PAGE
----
There are few games that I feel that were 100% created for me, and Metal: Hellsinger is one of them. The Doom-like rhythm shooter incorporates the most underappreciated music genre, heavy metal. It’s honestly a nice change of pace from the typical EDM music you typically get in rhythm games. With this being The Outsiders first “outing”, I was curious to see if they could actually pull this game off.
The first thing that’ll stand out to you about the game is obviously the music. The studio collaborated with various artists from popular heavy metal bands to make original music for the game. Metal: Hellsinger consists of 9 tracks and 8 levels. Each level has it’s own unique song, and the ending level has 2 tracks in it. If you can’t stand heavy metal, you probably won’t be headbanging like I did, but you might still be able to appreciate how it works within the game. Much like Guitar Hero, the worse you do the less music you here. As you build up your fury meter, more of the music starts coming in. Getting a 16x multiplier is the highest you can go, and that’s when the vocals appear. It’s not hard to get to 16x, but it does feel rewarding when the vocals come in.
Keeping a 16x isn’t that hard thanks to the systems the game has in place to keep you on beat. As you would expect, when you pull the trigger, the game tells you if you are on beat with a good or perfect showing up on screen. Nothing appears if you weren’t on beat. Metal: Hellsinger also has visual cues for the beat. There are chevrons near your reticle that move to the beat and things like fire on the map bounce to the beat. It’s well designed and there’s many ways to make sure you understand when to shoot in the game.
The shooting in the game is similar to what you would find in the Doom series. It’s quick and responsive and you’ll have to be moving at all times to survive. I don’t think it feels as responsive as Doom, but it’s still a very solid FPS. I had a ton of fun shooting with the beat and evading all the demons they throw your way. The rhythm shooting is unique and it does feel cooler than just shooting to survive. It’s kind of like Pistol Whip when you stay on beat, where you feel like a badass assassin.
One thing that completely took me by surprise was that there was an actual story in the game. I figured it was going to just throw me in arenas without much of a story. At the beginning of each level is a storyboard that is narrated by one of the characters in the game. You play as “The Unknown”, who is a fallen archangel. There is a prophecy about a Hellsinger that will bring the about the end of Hell. The Red Judge, aka the Devil, can not let that happen. The story doesn’t demand too much of your attention, but it will entertain you while it’s being narrated. I don’t want to spoil anything, but it is set up for a sequel (“Hell” yeah).
Even with a short campaign, there is another side mode to play called Torments. Torments are small arenas that have specific sets of rules. Each main campaign level has 3 torments to do afterward, besides the tutorial and the last level. These torments have the same songs as the campaigns as well, so don’t expect anything new. Some of the rules of the torments are things like bonus damage for hitting on beat, switching your weapons on each kill, and more things of that nature. You get a time limit to complete them and kills may grant you bonus time. The torments themselves are pretty fun, but can also get a little frustrating. It was a nice change of pace from the campaign, and I would highly encourage you play them as you get them because of the reward. By completing the torments they grant you sigils, which are small bonuses you can equip before you play a level. These bonuses can range from passive ultimate building to minimum fury meter levels. You can find a use for the sigils if you are just trying to survive or building up your score.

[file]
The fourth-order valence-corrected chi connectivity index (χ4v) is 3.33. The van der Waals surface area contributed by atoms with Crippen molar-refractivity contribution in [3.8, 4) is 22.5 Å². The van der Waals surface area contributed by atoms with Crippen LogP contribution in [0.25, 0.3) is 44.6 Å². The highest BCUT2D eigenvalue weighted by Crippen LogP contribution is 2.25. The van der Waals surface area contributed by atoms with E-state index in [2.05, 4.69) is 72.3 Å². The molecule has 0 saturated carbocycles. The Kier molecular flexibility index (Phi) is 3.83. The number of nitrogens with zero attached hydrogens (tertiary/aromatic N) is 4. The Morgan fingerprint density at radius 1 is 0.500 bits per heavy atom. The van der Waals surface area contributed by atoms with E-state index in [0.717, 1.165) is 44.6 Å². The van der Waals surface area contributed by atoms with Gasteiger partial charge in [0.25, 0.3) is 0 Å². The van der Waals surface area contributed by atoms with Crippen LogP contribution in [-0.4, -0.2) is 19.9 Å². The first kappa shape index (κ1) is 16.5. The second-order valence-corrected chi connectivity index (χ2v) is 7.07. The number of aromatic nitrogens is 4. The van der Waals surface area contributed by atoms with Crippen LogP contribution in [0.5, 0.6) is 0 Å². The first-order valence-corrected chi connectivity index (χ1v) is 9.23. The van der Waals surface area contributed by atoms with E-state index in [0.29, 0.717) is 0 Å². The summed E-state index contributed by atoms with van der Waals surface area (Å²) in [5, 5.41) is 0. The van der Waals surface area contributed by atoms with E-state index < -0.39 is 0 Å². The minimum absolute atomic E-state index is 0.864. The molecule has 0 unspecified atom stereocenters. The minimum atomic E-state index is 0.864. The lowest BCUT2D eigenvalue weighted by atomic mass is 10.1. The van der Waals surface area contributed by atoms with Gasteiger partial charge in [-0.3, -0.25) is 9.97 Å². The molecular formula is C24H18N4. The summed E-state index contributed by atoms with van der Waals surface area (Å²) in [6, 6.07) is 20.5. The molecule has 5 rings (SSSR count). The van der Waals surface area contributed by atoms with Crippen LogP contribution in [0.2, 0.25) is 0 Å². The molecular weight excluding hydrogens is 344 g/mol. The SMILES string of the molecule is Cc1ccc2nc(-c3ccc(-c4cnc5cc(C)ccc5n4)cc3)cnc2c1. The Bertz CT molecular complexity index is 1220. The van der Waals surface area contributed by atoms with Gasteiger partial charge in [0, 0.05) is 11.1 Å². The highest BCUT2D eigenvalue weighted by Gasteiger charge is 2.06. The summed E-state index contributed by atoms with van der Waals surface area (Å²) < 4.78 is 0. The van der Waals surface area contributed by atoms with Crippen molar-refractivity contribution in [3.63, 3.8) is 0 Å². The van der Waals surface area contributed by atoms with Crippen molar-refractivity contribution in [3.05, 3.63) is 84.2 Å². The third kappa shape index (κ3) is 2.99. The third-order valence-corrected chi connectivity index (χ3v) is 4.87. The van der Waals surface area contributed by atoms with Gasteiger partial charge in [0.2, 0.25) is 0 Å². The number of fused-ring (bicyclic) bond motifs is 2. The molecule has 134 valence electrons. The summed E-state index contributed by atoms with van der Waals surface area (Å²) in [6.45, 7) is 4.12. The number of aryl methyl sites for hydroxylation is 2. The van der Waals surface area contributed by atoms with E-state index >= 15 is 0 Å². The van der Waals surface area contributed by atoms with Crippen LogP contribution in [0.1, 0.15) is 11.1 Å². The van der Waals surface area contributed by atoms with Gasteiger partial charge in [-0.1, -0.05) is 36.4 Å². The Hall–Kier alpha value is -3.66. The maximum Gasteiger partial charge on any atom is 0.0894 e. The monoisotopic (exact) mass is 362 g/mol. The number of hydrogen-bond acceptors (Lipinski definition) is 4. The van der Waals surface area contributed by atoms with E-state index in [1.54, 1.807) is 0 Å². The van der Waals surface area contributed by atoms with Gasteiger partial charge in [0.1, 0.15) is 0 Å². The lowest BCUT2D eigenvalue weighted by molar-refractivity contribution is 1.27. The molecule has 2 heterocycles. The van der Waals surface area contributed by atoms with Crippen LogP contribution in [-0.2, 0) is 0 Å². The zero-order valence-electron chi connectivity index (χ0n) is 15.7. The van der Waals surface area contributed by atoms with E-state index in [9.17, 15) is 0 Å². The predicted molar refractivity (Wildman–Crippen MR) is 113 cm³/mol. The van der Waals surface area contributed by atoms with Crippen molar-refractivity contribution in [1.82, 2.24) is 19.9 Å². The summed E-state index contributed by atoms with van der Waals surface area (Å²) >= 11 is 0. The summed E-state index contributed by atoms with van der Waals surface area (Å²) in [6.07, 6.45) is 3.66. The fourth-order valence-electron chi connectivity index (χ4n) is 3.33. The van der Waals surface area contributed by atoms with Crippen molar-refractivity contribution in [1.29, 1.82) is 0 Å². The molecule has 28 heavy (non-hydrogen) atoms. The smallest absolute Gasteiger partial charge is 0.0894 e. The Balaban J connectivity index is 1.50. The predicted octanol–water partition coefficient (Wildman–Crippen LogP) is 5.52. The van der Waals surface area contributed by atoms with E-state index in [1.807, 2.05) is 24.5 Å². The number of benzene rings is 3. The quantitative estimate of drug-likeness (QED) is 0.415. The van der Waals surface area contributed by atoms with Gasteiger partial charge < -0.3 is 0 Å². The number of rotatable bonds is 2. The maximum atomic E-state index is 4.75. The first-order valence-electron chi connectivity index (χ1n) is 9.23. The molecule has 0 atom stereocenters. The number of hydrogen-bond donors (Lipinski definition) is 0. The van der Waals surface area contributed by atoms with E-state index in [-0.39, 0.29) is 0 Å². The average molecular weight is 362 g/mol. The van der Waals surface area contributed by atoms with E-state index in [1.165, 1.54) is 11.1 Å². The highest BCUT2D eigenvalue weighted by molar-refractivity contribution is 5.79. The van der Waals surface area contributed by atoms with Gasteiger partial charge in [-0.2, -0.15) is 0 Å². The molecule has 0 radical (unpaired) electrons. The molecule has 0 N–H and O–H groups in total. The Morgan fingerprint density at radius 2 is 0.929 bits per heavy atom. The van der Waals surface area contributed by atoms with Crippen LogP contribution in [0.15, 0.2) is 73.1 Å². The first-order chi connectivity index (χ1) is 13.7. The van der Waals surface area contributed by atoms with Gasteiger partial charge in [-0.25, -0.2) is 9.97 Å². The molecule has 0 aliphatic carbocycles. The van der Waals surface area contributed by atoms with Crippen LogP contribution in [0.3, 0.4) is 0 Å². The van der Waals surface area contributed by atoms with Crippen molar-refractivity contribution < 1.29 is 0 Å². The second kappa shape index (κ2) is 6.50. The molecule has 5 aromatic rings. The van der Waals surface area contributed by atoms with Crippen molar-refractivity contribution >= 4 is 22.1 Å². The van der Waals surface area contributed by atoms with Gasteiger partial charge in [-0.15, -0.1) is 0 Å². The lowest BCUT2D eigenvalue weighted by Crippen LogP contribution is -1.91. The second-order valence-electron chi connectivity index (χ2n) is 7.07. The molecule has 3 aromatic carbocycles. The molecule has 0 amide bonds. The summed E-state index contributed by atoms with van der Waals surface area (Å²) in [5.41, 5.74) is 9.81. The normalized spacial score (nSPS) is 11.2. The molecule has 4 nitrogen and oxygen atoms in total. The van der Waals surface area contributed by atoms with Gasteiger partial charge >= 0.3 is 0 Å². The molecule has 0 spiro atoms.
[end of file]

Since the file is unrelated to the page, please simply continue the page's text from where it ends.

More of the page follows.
As much as I loved Metal: Hellsinger, there are still a couple of shortcomings with the game. The weapons in the game are basic, and I’d say you are more than likely you to use the same ones I primarily used. It seemed like a little bit of a balance issue, because the weapons I didn’t use felt weak. The game could have only given me “The Hounds” at this point, and I would have been totally fine. If I had to guess, I think making a rhythm game limited what kind of weapons you could put in the game. The jumping in the game also felt a little off for me. There were multiple times I felt that whatever I was jumping on was just a bit to high for my jump. You can double jump in the game, but it didn’t always equate with you reaching your desired destination. I personally would have liked the initial jump to be a bit higher. The last thing that kind of bothered me was using the adaptive triggers on PS5. Since you are constantly shooting it wears on your finger, and I ended up turning it off for the first time. It’s not a big deal but having resistance in a rhythm game just didn’t work for me.
All in all, I really loved my time with Metal: Hellsinger. Most of my shortcomings with this game are small, and don’t take away from the overall enjoyment with the game. The shooting is fun and the music is the star of the show. I loved all of the songs, and I couldn’t wait to build my meter up to hear the full song. The story was more interesting than what I expected, and I can’t wait to see where it goes in the sequel. The campaign is short (3-4 hours), but there’s a score you get at the end of each run you can try to improve upon. As of the time of this writing, I was mostly ranked 600-1000th on each level on normal difficulty, so let me know how terrible I am when you beat my score. For 30 dollars, I think it’s well worth the price of admission, especially if you are a heavy metal and FPS fan. I would highly recommend it to anyone that has the same interests as me.